The crowd joined in attacking them, and the magistrates tore the garments off them and gave orders to beat them with rods. And when they had inflicted many blows upon them, they threw them into prison, ordering the jailer to keep them safely. Having received this order, he put them into the inner prison and fastened their feet in the stocks. About midnight Paul and Silas were praying and singing hymns to God, and the prisoners were listening to them, and suddenly there was a great earthquake, so that the foundations of the prison were shaken. And immediately all the doors were opened, and everyone’s bonds were unfastened. When the jailer woke and saw that the prison doors were open, he drew his sword and was about to kill himself, supposing that the prisoners had escaped. But Paul cried with a loud voice, “Do not harm yourself, for we are all here.” And the jailer called for lights and rushed in, and trembling with fear he fell down before Paul and Silas. Then he brought them out and said, “Sirs, what must I do to be saved?” And they said, “Believe in the Lord Jesus, and you will be saved, you and your household.” (Acts 16:22-31 ESV).
The last few days we have been looking at the power of faith in confronting and overcoming our doubt. This morning’s reading has always perplexed me a bit. How could Paul and Silas keep praying and singing in the midst of such trials? As we have looked at the issue of doubting, which I do believe is a part of the normal Christian growth process, we saw that Peter, the great man of faith had doubts. We also saw that doubting, on its own, is not necessarily sin. It should be our goal to please God with our faith, but doubting by the believer is a normal reaction to certain circumstances of life.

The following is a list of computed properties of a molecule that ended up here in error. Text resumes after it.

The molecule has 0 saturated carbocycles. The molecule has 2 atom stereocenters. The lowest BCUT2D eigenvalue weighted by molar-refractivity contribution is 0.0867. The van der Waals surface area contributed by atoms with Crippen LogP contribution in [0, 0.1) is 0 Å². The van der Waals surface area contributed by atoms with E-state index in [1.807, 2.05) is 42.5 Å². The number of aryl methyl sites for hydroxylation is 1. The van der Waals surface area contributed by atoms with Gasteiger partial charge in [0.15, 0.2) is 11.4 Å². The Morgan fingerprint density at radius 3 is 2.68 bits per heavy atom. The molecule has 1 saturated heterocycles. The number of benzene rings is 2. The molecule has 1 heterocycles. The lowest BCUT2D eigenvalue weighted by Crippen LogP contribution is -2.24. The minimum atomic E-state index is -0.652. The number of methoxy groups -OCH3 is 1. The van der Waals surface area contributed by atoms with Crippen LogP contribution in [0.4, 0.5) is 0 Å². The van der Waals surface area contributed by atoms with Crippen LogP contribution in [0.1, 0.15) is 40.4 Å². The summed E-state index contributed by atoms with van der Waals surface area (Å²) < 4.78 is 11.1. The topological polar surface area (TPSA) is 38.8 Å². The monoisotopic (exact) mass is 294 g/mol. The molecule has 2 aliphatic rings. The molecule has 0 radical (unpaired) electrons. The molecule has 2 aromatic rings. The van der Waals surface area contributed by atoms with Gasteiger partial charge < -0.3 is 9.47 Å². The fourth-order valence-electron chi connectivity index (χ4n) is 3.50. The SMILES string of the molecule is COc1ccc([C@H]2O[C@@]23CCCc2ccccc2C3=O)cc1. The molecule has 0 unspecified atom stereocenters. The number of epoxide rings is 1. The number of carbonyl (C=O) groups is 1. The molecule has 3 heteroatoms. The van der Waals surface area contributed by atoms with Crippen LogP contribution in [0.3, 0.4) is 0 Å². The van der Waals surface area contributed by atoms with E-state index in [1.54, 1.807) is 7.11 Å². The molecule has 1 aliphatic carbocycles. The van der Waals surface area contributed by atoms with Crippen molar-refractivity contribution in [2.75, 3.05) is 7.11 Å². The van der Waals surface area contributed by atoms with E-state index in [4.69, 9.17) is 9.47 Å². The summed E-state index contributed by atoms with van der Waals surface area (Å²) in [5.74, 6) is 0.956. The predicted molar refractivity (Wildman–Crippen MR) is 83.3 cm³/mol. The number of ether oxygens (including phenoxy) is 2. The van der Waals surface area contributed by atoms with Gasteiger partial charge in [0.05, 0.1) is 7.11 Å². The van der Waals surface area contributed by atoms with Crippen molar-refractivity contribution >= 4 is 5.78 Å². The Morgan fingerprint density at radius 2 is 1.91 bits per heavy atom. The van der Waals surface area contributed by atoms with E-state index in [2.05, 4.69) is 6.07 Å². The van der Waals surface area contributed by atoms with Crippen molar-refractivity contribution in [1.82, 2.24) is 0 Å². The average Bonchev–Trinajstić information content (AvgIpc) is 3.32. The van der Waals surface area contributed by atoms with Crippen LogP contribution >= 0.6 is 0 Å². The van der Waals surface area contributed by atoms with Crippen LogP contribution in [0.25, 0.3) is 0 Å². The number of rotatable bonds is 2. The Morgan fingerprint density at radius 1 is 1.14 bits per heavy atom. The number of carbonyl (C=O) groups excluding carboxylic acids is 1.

One last point in our consideration is seen in this 16th chapter of Acts. Paul and Silas, have been arrested for preaching the gospel. They had been severely beaten. They were actually “flogged”, which meant they were stripped of their clothes and beaten repeatedly with a whip laced with broken glass and sharp rocks. They were thrown into a jail, which would probably not pass any sanitary rulings for today’s prisons. They were shackled at the feet, and as far as they knew, they were preparing to die. Normal life appeared to be over.
Yet, they prayed and sang hymns to God! That is an incredible example set for us. This teaches me is that there is hope for we who doubt. Paul and Silas were at a point in their Christian maturity that regardless of how grim the situation looks, they were going to keep on praising God; keep on praying. Are you there yet? Perhaps you ought to commit more than ever to place your faith in the God who is worthy of all our praise! God is fully in control! Annie Johnson Flint has written a wonderful bit of verse. Use it as a reminder to trust in God!
I see not, but God sees;
Oh, all sufficient light!
My dark and hidden way
To Him is always bright.
My strained and peering eyes
May close in restful ease,
And I in peace may sleep;
I see not, but He sees.
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